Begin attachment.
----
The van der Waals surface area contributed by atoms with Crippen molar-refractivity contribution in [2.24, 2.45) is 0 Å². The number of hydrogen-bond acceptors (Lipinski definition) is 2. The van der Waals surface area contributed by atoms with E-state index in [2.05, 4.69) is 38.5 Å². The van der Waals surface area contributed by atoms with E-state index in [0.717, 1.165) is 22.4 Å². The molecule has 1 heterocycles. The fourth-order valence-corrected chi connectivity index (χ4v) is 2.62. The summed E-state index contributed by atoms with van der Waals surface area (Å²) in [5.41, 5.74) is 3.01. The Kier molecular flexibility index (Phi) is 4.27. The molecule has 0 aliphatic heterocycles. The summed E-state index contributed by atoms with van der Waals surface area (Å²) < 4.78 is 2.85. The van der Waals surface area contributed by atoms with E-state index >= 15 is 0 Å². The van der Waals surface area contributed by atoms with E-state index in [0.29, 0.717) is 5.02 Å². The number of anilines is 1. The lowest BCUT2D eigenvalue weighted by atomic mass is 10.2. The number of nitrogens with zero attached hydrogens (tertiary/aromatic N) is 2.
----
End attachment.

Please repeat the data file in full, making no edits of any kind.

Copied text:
The van der Waals surface area contributed by atoms with Crippen molar-refractivity contribution in [2.24, 2.45) is 0 Å². The number of hydrogen-bond acceptors (Lipinski definition) is 2. The van der Waals surface area contributed by atoms with E-state index in [2.05, 4.69) is 38.5 Å². The van der Waals surface area contributed by atoms with E-state index in [0.717, 1.165) is 22.4 Å². The molecule has 1 heterocycles. The fourth-order valence-corrected chi connectivity index (χ4v) is 2.62. The summed E-state index contributed by atoms with van der Waals surface area (Å²) in [5.41, 5.74) is 3.01. The Kier molecular flexibility index (Phi) is 4.27. The molecule has 0 aliphatic heterocycles. The summed E-state index contributed by atoms with van der Waals surface area (Å²) < 4.78 is 2.85. The van der Waals surface area contributed by atoms with E-state index >= 15 is 0 Å². The van der Waals surface area contributed by atoms with E-state index in [0.29, 0.717) is 5.02 Å². The number of anilines is 1. The lowest BCUT2D eigenvalue weighted by atomic mass is 10.2. The number of nitrogens with zero attached hydrogens (tertiary/aromatic N) is 2.